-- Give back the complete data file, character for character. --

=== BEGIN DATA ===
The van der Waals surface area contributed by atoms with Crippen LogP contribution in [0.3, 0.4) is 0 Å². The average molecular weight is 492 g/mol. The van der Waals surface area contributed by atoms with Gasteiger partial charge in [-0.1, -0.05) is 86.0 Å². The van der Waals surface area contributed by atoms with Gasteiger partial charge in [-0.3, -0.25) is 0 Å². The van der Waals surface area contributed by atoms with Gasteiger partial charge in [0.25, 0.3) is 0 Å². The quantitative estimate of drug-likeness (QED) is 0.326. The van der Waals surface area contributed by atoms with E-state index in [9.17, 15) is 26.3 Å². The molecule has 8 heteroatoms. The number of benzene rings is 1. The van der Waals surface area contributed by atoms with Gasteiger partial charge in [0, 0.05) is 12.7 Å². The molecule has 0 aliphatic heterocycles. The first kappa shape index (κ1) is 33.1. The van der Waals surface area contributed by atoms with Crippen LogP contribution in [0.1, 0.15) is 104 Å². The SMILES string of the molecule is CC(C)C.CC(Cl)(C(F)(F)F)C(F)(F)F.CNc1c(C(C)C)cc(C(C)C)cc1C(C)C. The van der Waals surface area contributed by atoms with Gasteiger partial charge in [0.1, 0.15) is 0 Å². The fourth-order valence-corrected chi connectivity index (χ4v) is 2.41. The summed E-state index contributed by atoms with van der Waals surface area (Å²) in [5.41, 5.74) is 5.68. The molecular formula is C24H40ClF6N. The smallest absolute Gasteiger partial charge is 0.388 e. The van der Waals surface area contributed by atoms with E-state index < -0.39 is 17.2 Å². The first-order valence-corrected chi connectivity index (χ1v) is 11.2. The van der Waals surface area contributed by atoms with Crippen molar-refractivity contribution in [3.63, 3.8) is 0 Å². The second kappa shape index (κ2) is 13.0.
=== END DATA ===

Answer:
The van der Waals surface area contributed by atoms with Crippen LogP contribution in [0.3, 0.4) is 0 Å². The average molecular weight is 492 g/mol. The van der Waals surface area contributed by atoms with Gasteiger partial charge in [-0.1, -0.05) is 86.0 Å². The van der Waals surface area contributed by atoms with Gasteiger partial charge in [-0.3, -0.25) is 0 Å². The van der Waals surface area contributed by atoms with Gasteiger partial charge in [0.25, 0.3) is 0 Å². The quantitative estimate of drug-likeness (QED) is 0.326. The van der Waals surface area contributed by atoms with E-state index in [9.17, 15) is 26.3 Å². The molecule has 8 heteroatoms. The number of benzene rings is 1. The van der Waals surface area contributed by atoms with Gasteiger partial charge in [0, 0.05) is 12.7 Å². The molecule has 0 aliphatic heterocycles. The first kappa shape index (κ1) is 33.1. The van der Waals surface area contributed by atoms with Crippen LogP contribution in [0.1, 0.15) is 104 Å². The SMILES string of the molecule is CC(C)C.CC(Cl)(C(F)(F)F)C(F)(F)F.CNc1c(C(C)C)cc(C(C)C)cc1C(C)C. The van der Waals surface area contributed by atoms with Gasteiger partial charge in [0.1, 0.15) is 0 Å². The fourth-order valence-corrected chi connectivity index (χ4v) is 2.41. The summed E-state index contributed by atoms with van der Waals surface area (Å²) in [5.41, 5.74) is 5.68. The molecular formula is C24H40ClF6N. The smallest absolute Gasteiger partial charge is 0.388 e. The van der Waals surface area contributed by atoms with E-state index < -0.39 is 17.2 Å². The first-order valence-corrected chi connectivity index (χ1v) is 11.2. The van der Waals surface area contributed by atoms with Crippen molar-refractivity contribution in [3.63, 3.8) is 0 Å². The second kappa shape index (κ2) is 13.0.